AoC student winners: what the accolade means to them

This week, we share the stories of award-winning students Esha Mumtaz and Jonathan Morris

Kate Parker

AoC's student winners: what the awards means to them

Earlier this month, we featured the stories of Sam Beckett and Matthew Moir, both of whom had walked away with awards at this year's Association of College (AoC) Student of the Year Awards. While Beckett was a joint winner of the adult student of the year gong, Moir was named the apprentice of the year.

Today, we share the stories of two other awarding winner students: Esha Mumtaz and Jonathan Morris. 

Like Beckett and Moir, Mumtaz and Morris have overcome significant challenges, and have gone on to succeed above and beyond expectations at their respective colleges. 


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Background: Meet two award-winning college students


Esha Mumtaz, 19, winner of the young student of the year AoC award 

Esha Mumtaz

Esha Mumtaz is studying health and social care at level 3 at Stockport College. 

At the awards ceremony, teacher Michelle Mclaughlin said Esha had so much drive from day one.  

She said: “I first met Esha when she arrived at college and she showed, even in those days, drive and determination. She’s completely in touch in terms of what she’s doing in the community.” 

What did winning an AoC student of the year award mean to you?

“It’s an honour for me to win this prestigious award,” she says. “The competition was very hard and I’m glad I’ve made my parents and college proud. I’ve been featured by the BBC and interviewed by many news channels in Pakistan. 

“By winning this award, I want to inspire other students to give their best and never lose hope. When I came from Pakistan three years ago, I had to start from square one as my qualifications were not recognised here. Since then, I have always tried to get out of my comfort zone to learn, grow and become a better person. I love this quote: ‘Wherever life puts you, bloom with grace’.”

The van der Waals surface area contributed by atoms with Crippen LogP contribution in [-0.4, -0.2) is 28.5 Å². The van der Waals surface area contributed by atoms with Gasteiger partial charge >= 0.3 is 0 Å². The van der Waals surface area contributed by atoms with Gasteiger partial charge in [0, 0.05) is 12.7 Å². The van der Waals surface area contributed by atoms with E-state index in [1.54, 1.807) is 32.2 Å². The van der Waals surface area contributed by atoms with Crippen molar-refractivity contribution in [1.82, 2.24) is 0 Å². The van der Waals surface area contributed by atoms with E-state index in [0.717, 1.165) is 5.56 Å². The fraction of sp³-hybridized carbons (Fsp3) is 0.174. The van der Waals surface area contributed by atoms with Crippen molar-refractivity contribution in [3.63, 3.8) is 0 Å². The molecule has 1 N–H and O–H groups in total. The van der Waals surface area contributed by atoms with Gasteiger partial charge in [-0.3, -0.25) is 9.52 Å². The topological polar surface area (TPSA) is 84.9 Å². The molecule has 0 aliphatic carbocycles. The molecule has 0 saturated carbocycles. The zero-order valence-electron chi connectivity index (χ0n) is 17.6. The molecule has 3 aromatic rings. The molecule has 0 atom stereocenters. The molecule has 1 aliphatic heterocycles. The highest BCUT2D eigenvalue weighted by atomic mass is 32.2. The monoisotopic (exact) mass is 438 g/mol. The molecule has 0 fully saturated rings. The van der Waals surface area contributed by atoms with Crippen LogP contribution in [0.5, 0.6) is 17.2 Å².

Describe your experience at college – why do you think you were nominated and shortlisted for the award?

“When I started college three years ago, I was very shy. The college staff and teachers have always encouraged and appreciated my little efforts, and my self-esteem has grown so much. They made me believe in myself and that I was capable of great things. 

“There is always so much going on in the college for students to get involved in and I decided to become a student ambassador. My communication and public-facing skills drastically improved as a result, and I went on to become a course leader and an equalities council leader. The roles built my confidence so much, and I decided to stand for one of the student governor roles and was elected.

“In all of these roles, I’ve developed interpersonal and leadership skills, and learnt the importance of serving the community. I’ve volunteered in a care home for elderly people and in a hospital during the pandemic. I wanted to help during these unprecedented times and could not think of a better way of doing it.

“Before Covid, I was volunteering as an Esol tutor in a local library where I helped adults to learn English as their second or third language. My personal development has improved so much thanks to my colleges’ support and I’ve been able to put the learnt skills into practice.” 

What motivates you in your college course or workplace?